Publication History:
This article is based on
"Crain's Petrophysical
Pocket Pal" by E. R. (Ross) Crain, P.Eng., first
published in 1987, and updated annually until 2016.
This
webpage version is the copyrighted intellectual
property of the author.
Do not copy or distribute in any form without explicit
permission. 
DECLINE CURVE BASICS
Virtually all oil and gas wells produce at
a declining rate over time. The initial flow rate may be
held constant on purpose (restricted rate) or the decline
may begin immediately. The ultimate recovery from the well
(reserves) can be calculated by projecting the decline rate
forward in time to an economic limit. The projected
production can be summed to find the total production on
decline, and this can be added to the production during the
constant rate period to obtain the ultimate recovery.
This can be done on a per well basis
or for an entire reservoir. The result can be used as a control on
the volumetric reserves calculated from log analysis results and
geological contouring of field boundaries. It is often used to
estimate the recovery factor by comparing ultimate recovery with
original oil in place or gas in place calculations.
Production history plot: linear (cartesian coordinate (left),
semilogarithmic plot (right). Most oil wells and some gas wells
produce with an exponential decline (straight line on logarithmic
plot). Some oil and gas wells decline at a faster rate, called
hyperbolic or double exponential decline. Still faster declines can
occur, especially in fractured reservoirs, called harmonic decline.
Cumulative production plot: linear (cartesian coordinate (left),
semilogarithmic plot (right). Ultimate recovery is highest for
exponential decline
Production history graphs for two
real wells: linear scale (left), semilog scale (right). Both show
restricted initial rate followed by exponential decline (red = oil, blue =
water production).
Determining decline rate and
Ultimate recovery```
Natural decline trend is dictated by the reservoir drive mechanism,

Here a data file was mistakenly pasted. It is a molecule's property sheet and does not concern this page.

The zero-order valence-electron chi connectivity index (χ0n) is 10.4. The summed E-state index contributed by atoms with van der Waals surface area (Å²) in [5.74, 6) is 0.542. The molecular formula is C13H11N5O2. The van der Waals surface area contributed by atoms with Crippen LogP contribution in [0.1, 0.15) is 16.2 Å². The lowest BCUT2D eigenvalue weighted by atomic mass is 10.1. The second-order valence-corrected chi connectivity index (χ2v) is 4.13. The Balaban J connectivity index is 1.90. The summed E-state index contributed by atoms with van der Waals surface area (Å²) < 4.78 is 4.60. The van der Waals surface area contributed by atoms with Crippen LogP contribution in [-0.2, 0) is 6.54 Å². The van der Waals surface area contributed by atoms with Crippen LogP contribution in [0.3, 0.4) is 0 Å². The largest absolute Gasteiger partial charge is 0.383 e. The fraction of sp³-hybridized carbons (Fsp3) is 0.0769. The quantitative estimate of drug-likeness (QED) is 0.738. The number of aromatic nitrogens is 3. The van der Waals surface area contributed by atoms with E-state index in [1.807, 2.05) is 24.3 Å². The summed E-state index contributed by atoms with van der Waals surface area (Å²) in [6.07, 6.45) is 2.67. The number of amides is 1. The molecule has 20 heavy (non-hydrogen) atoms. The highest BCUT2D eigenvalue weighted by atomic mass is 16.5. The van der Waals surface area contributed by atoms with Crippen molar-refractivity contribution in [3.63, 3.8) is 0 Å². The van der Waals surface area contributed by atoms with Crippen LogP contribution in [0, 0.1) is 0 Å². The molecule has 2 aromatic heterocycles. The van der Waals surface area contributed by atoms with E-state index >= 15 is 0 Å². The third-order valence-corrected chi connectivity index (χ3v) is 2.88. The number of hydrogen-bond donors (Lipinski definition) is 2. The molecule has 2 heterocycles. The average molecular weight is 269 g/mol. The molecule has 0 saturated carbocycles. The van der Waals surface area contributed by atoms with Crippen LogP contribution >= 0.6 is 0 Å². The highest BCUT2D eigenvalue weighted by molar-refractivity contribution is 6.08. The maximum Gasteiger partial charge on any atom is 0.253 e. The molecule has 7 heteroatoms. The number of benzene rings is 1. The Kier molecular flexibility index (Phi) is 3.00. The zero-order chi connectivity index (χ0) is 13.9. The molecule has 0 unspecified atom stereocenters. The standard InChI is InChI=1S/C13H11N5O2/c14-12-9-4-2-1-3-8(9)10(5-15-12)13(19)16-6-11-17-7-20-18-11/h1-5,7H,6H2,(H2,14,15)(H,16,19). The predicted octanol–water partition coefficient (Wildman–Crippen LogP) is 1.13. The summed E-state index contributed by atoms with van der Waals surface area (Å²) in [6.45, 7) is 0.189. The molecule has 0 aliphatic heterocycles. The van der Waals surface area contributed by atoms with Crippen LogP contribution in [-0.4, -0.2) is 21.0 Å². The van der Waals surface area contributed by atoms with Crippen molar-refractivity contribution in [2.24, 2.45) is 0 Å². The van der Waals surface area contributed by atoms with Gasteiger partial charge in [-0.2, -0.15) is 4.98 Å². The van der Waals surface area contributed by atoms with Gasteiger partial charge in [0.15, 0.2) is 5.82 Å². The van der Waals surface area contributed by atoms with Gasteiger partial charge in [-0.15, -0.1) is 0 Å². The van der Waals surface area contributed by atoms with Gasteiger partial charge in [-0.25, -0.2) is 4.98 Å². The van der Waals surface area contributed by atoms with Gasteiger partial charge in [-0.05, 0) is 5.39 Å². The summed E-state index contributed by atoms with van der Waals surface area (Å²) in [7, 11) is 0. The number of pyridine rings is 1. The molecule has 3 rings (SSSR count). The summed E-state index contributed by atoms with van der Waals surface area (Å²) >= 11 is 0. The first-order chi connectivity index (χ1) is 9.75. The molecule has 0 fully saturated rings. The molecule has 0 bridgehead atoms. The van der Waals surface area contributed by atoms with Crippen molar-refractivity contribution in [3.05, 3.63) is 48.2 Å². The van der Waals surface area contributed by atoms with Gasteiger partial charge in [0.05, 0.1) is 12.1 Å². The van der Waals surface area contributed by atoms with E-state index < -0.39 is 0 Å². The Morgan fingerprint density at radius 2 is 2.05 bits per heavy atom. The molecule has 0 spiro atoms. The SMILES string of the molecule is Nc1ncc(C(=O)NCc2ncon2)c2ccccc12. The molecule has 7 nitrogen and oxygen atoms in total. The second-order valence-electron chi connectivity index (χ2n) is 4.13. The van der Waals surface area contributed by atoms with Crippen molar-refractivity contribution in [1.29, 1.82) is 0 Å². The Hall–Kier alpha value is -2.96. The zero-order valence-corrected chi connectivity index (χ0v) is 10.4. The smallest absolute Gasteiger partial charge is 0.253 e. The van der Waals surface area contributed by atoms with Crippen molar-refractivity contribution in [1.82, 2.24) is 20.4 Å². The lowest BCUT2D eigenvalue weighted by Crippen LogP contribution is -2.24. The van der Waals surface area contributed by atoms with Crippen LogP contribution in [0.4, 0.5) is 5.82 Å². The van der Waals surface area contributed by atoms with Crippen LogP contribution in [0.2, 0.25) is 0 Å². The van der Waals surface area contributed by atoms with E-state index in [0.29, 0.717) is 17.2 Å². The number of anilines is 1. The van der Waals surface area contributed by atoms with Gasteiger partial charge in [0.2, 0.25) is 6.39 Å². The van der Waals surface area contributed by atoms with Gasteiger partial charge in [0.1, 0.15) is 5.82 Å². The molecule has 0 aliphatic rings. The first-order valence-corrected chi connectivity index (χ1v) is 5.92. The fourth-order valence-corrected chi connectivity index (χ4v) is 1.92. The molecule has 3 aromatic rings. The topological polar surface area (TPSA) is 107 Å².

rock and fluid properties, well completion, and production
practices. Thus, a major advantage of this decline trend analysis is
inclusion of all production and operating conditions that would
influence the performance of the well. Conversely, predictions from
the decline history assumes that no significant changes in these
factors will take place.
The generalized decline curve is
described by::
1: D  Di * (Q / Qi)^N
Where:
D = instantaneous decline rate at time T
Di = initial decline rate
Q = instantaneous flow rate
Qi =initial flow rate at start of decline
N= 0 for exponential decline
= 1 for harmonic decline
= 2 for hyperbolic decline
Production as a function of time
on decline:
Exponential decline
2: Q = Qi * exp (Di * T)
Harmonic decline
3: Q = Qi / (1 + Di * T)
Hyperbolic decline
4: Q = Qi / (1 + N * Di * T)
NOTE: Q, D, and T must be in compatible units (egL bbl/day, 1/day,
and days respectively, or month or year)
The cumulative production for each case is:
Exponential decline
5: Np = (Qi  Q) / Di
Harmonic decline
6: Np = (Qi / Di) * ln (Qi / Q)
Hyperbolic decline
7: Np = (Qi^N) / (Di * (1  N)) * ((1 / (Qi^(N 
1))  (1 / (Q^(N  1)))
Where:
Np = cumulative production to time T
Np is usually replaced by the symbol Gp when the reservoir is a gas
zone.
The time to abandonment for each case is:
Exponential decline
8: Ta = (1 / Di) * ln (Qi / Qa)
Harmonic decline
9: Ta = (1 / Di) * (Qi / Qa  1)
Hyperbolic decline
10: Ta = (1 / (N * Di)) * ((Qi / Qa)^N  1)
Where:
Ta = time to abandonment
Qa = production rate at abandonment
NOTE: To find ultimate recovery
(reserves), calculate abandonment time (Ta), then use Ta as the time
term in equations 5, 6, or7.